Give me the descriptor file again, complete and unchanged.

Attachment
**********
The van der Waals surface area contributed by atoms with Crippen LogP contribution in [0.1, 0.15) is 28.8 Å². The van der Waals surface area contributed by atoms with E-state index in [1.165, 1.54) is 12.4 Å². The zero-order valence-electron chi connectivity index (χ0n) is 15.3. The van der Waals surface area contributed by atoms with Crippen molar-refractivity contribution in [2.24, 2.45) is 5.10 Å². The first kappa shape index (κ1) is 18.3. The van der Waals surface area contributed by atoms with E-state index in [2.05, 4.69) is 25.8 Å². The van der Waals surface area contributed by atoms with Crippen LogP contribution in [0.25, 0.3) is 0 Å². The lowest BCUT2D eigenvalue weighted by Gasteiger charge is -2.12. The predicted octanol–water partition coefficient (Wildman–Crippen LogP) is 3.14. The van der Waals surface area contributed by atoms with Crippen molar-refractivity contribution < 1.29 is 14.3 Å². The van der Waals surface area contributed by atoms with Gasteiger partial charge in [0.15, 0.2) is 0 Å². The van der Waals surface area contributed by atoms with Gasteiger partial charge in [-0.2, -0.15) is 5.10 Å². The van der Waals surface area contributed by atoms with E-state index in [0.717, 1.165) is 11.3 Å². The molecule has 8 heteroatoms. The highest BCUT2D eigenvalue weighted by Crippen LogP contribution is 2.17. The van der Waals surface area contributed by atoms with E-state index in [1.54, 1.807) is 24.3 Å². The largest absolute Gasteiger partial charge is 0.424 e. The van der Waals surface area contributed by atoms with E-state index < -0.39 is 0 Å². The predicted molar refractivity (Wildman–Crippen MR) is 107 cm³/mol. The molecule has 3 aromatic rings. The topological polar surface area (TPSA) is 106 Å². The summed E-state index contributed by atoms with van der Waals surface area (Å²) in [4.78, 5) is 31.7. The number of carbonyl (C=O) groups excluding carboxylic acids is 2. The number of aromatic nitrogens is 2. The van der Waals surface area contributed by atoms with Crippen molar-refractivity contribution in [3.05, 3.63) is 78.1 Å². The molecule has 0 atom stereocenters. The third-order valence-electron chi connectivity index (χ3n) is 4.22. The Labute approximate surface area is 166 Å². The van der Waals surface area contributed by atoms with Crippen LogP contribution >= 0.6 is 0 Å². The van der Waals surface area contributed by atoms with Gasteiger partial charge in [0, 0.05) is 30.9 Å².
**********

The van der Waals surface area contributed by atoms with Crippen LogP contribution in [0.1, 0.15) is 28.8 Å². The van der Waals surface area contributed by atoms with E-state index in [1.165, 1.54) is 12.4 Å². The zero-order valence-electron chi connectivity index (χ0n) is 15.3. The van der Waals surface area contributed by atoms with Crippen molar-refractivity contribution in [2.24, 2.45) is 5.10 Å². The first kappa shape index (κ1) is 18.3. The van der Waals surface area contributed by atoms with E-state index in [2.05, 4.69) is 25.8 Å². The van der Waals surface area contributed by atoms with Crippen LogP contribution in [0.25, 0.3) is 0 Å². The lowest BCUT2D eigenvalue weighted by Gasteiger charge is -2.12. The predicted octanol–water partition coefficient (Wildman–Crippen LogP) is 3.14. The van der Waals surface area contributed by atoms with Crippen molar-refractivity contribution < 1.29 is 14.3 Å². The van der Waals surface area contributed by atoms with Gasteiger partial charge in [0.15, 0.2) is 0 Å². The van der Waals surface area contributed by atoms with Gasteiger partial charge in [-0.2, -0.15) is 5.10 Å². The van der Waals surface area contributed by atoms with E-state index in [0.717, 1.165) is 11.3 Å². The molecule has 8 heteroatoms. The highest BCUT2D eigenvalue weighted by Crippen LogP contribution is 2.17. The van der Waals surface area contributed by atoms with E-state index in [1.54, 1.807) is 24.3 Å². The largest absolute Gasteiger partial charge is 0.424 e. The van der Waals surface area contributed by atoms with E-state index < -0.39 is 0 Å². The predicted molar refractivity (Wildman–Crippen MR) is 107 cm³/mol. The molecule has 3 aromatic rings. The topological polar surface area (TPSA) is 106 Å². The summed E-state index contributed by atoms with van der Waals surface area (Å²) in [4.78, 5) is 31.7. The number of carbonyl (C=O) groups excluding carboxylic acids is 2. The number of aromatic nitrogens is 2. The van der Waals surface area contributed by atoms with Crippen molar-refractivity contribution in [3.05, 3.63) is 78.1 Å². The molecule has 0 atom stereocenters. The third-order valence-electron chi connectivity index (χ3n) is 4.22. The Labute approximate surface area is 166 Å². The van der Waals surface area contributed by atoms with Crippen LogP contribution >= 0.6 is 0 Å². The van der Waals surface area contributed by atoms with Gasteiger partial charge in [0, 0.05) is 30.9 Å².